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Political parties play an important role in India’s democracy. For many years a centrist national party known as the Congress Party was the most powerful political party in India. Established in 1885 as the Indian National Congress, it led India in the struggle for independence. Its members have included influential figures such as Mohandas Gandhi and Jawaharlal Nehru. With few exceptions, the Congress Party provided the country’s prime ministers until the mid-1990s. The Congress, also known after 1977 as the Congress (I) Party, significantly declined in popular support in the 1990s due to allegations of corruption. A Hindu nationalist party, the Bharatiya Janata (Indian People’s) Party (BJP), became the largest single party in the Lok Sabha in 1996. Unable to win an outright majority, it led a multiparty coalition called the National Democratic Alliance. The BJP found its base of support in the growing Hindu middle class. It continued policies of economic liberalization that had been initiated by the Congress Party. In the 2004 elections, the BJP lost control of the Lok Sabha to the Congress Party, which had campaigned on a platform that appealed to India’s rural poor. Other important parties in India include the Janata Dal (People’s Party), a secular, socialist party appealing to lower caste and Muslim voters. The Janata Dal was a key member of the BJP-led National Democratic Alliance. The Janata Dal and the BJP are the primary successors to the Janata (People’s) Party, which was a coalition of opposition parties that formed in 1977. The far left of the political spectrum is dominated by the Communist Party of India (Marxist), which draws support from urban and rural laborers, and the more moderate Communist Party of India. Both parties have been significant participants in coalition politics.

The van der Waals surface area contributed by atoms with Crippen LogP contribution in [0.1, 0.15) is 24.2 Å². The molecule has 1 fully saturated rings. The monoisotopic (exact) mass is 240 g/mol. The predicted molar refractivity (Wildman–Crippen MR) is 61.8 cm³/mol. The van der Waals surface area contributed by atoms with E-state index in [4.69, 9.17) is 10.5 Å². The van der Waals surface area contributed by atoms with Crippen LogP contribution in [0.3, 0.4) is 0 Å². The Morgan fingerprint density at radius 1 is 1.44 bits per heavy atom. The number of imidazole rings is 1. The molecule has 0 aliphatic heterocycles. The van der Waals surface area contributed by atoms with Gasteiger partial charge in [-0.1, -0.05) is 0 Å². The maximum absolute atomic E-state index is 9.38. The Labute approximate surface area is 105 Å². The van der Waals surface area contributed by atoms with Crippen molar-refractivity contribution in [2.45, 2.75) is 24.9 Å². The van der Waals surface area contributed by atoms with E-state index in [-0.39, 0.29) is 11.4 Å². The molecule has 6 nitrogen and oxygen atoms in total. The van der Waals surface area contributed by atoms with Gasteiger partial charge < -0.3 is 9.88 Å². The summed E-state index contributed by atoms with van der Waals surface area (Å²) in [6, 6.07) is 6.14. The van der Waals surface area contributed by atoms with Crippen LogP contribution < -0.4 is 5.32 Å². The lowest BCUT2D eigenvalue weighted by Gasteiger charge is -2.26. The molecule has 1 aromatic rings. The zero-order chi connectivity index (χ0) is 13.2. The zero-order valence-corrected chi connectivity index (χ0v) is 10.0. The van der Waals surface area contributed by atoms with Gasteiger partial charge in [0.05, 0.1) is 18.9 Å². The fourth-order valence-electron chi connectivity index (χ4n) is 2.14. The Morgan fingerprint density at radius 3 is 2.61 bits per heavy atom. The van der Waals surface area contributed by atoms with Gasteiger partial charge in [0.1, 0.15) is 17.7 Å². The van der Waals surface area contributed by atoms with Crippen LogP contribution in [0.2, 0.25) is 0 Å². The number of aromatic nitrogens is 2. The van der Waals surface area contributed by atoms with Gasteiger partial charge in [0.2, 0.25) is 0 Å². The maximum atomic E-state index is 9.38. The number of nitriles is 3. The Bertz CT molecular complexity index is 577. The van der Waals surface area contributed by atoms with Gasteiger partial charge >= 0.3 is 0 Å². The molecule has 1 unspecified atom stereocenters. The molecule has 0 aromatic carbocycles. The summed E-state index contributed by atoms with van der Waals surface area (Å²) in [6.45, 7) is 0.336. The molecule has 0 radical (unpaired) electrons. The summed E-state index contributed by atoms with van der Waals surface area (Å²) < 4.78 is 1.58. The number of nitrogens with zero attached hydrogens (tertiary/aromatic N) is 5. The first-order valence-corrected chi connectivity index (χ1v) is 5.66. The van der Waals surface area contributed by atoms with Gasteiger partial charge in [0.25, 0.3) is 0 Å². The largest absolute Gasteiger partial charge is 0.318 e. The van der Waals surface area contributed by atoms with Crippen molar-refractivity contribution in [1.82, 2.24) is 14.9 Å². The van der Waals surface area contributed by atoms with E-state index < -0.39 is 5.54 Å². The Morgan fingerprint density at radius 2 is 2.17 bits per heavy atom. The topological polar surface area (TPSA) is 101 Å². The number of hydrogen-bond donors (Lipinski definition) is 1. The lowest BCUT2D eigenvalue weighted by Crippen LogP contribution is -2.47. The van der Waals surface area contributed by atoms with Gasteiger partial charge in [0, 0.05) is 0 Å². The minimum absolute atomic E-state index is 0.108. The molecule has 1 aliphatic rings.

Types of political partiesIndia has a multi-party system with a
predominance of small regional parties. National parties are those that are recognized in four or more states. They are accorded this status by the Election Commission of India, which periodically reviews the election results in various states. This recognition helps the political parties to claim unique ownership of certain identities, such as the party symbol, until the next review of their status. Below are national parties as per October 2004.The Constitution of India stipulates that India be a federal polity with a central government in New Delhi, and state governments for the various states and Union territories. Consequently, political parties in India are classified as national and state (regional) parties based on their realms of influence. See list of recognised political parties in India.
Indian National Congress Bharatiya Janata Party Nationalist Congress PartyBahujan Samaj Party Communist Party of India (Marxist) Communist Party of India
Parties that have received certain amount of votes or seats in a state might be recognized as a state party by the Election Commission. Recognition as a state party given the party the possibility to reserve a particular election symbol in the concerned state. A party might be recognized in more than one state. A party recognized in four states is automatically recognized as a national party. Below is the list of recognized state parties ahead of the Gujarat & Himachal Pradesh state assembly elections in December 2007. The states where the party has gained recognition is also stated, although the party may very well be active in more states and territories than that.